New Zealand Defense Force Drops all UFO Investigations

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In a surprising turn of events, the New Zealand Defense Force (NZDF) has announced its intention to no longer officially investigate reports of Unidentified Flying Objects.

No interest

On the heels of making public its historical archive of classified UFO cases, the New Zealand government and former defense chief Lieutenant General Jerry Mateparae declared they no longer have an interest in UFO reports.

"The NZDF does not have any expertise or role in respect of…`flying saucer' matters, nor is it qualified to address questions on the existence or otherwise of extraterrestrial lifeforms," Mateparae declared as part of a 2009 written guide for staff.

His guideline continued with: "The NZDF believes that rational explanations, just as aircraft lights or natural phenomena, could be found for [UFO sightings] if resources were diverted for this purpose but…it would be inappropriate use of defense resources."

New Zealand is the latest country to declassify and make public archives of formerly secret UFO case studies conducted by internal government intelligence agencies and military offices. In the past Brazil, Argentina, Canada, Great Britain and France have also released some of their files.

Mateparae concluded by suggesting all future UFO cases be referred to police authorities for investigation.

The former defense chief's guidelines came to light soon after more than 2,000 pages of documents covering all UFO reports back to the early 1950s were released December 2010.

Reported sightings

The 2,000 pages contain many intriguing sightings that the NZDF has deemed not threatening to national security.

One case file reported on by New Zealand national press describes a "wingless object appearing to have 'magnetic media emitting from the ends' [that was] spotted flying over the Kapiti Coast last May. The Otaki witness informed the Defense Force he had submitted the photo to an expert analyst in the United States and would keep it in the loop."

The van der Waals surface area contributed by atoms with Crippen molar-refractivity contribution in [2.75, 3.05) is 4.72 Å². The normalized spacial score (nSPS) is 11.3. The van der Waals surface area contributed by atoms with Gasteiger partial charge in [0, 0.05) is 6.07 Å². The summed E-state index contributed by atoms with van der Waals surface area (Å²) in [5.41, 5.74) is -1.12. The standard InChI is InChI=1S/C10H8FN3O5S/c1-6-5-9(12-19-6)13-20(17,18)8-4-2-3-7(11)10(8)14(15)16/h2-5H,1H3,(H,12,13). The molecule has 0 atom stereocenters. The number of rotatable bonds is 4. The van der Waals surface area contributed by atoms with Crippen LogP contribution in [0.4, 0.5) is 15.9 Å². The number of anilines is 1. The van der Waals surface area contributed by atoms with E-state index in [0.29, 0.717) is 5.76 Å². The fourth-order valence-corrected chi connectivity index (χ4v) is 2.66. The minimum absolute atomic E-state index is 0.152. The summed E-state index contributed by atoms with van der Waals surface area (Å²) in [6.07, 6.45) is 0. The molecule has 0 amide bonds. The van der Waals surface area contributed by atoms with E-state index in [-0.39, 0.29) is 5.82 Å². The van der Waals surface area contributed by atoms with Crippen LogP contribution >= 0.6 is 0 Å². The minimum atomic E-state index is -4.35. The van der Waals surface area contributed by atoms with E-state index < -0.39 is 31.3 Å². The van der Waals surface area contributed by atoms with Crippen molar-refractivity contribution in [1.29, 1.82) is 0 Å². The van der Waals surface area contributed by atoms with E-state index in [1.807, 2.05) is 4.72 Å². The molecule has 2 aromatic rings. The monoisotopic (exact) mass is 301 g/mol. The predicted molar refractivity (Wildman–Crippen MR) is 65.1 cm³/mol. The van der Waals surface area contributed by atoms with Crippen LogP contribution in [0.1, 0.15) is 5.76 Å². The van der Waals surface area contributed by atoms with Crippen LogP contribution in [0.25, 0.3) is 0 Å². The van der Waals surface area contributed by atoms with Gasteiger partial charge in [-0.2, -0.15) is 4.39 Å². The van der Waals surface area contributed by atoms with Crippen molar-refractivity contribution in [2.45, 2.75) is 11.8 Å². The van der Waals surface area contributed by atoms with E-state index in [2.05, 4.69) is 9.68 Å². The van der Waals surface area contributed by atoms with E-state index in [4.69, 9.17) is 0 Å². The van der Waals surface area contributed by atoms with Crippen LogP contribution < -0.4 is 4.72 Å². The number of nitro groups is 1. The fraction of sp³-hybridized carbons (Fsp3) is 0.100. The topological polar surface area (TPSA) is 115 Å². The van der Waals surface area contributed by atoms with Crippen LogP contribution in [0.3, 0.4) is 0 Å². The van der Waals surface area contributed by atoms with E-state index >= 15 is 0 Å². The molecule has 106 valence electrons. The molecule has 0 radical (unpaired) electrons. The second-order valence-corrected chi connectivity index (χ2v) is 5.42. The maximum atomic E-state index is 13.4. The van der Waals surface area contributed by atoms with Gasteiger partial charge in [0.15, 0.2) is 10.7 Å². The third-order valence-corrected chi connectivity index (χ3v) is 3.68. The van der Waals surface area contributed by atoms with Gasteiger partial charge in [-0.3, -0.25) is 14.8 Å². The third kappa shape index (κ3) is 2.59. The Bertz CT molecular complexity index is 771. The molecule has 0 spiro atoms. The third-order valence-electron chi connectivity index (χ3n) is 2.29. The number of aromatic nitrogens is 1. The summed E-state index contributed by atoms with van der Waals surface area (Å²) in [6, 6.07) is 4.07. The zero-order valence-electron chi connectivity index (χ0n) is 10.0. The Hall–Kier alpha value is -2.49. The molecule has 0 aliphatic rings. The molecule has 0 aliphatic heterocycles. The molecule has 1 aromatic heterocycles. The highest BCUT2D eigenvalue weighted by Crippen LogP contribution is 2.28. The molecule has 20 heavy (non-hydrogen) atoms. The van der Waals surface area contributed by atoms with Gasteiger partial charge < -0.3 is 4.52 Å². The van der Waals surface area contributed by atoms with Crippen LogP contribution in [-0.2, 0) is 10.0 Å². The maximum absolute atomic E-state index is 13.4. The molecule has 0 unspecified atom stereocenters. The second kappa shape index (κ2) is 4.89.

Other official files reveal the frequent inquires for specific case documents from NZDF archives by the New Zealand citizen's investigatory organization, UFOCUS. According to one document, 2009 UFOCUS director Suzanne Hansen wrote NZDF to raise the alarm that UFO sightings around the country had experienced a "marked increase." In her letter, released as part of the 2,000 pages by the NZDF, she claimed that UFOCUS had been inundated with rising reports from many credible sources that continued to "defy logical explanations."

Mateparae responded to her concerns with a letter sent to her a year later.

Prior to the NZDF declassification of UFO documents, Mateparae reportedly alerted several government agencies that had investigated or maintained files dealing with UFO cases over the decades. Some included New Zealand's Carter Observatory, the Civil Aviation Authority, the department of Internal Affairs, and the agency, Metservice.

He wrote: "While most correspondents were remarkably restrained in their comments [because of general skepticism, UFO materials might] give rise to minor embarrassment."

Worldwide sightings rising

Hansen insisted that UFO incidents are increasing and "worldwide trends [are] showing sightings were on the rise."

The U.S. has declined to voluntarily release any of its massive UFO files. When questioned about it they state that all Air Force interest was dropped when the late 1960s Condon Report effectively closed the book on the issue as far as it presenting a national security concern.

Since then, former Air Force generals and other military and government officials have stepped forward admitting that UFOs are still being actively investigated and taken very seriously by factions of the United States' government.

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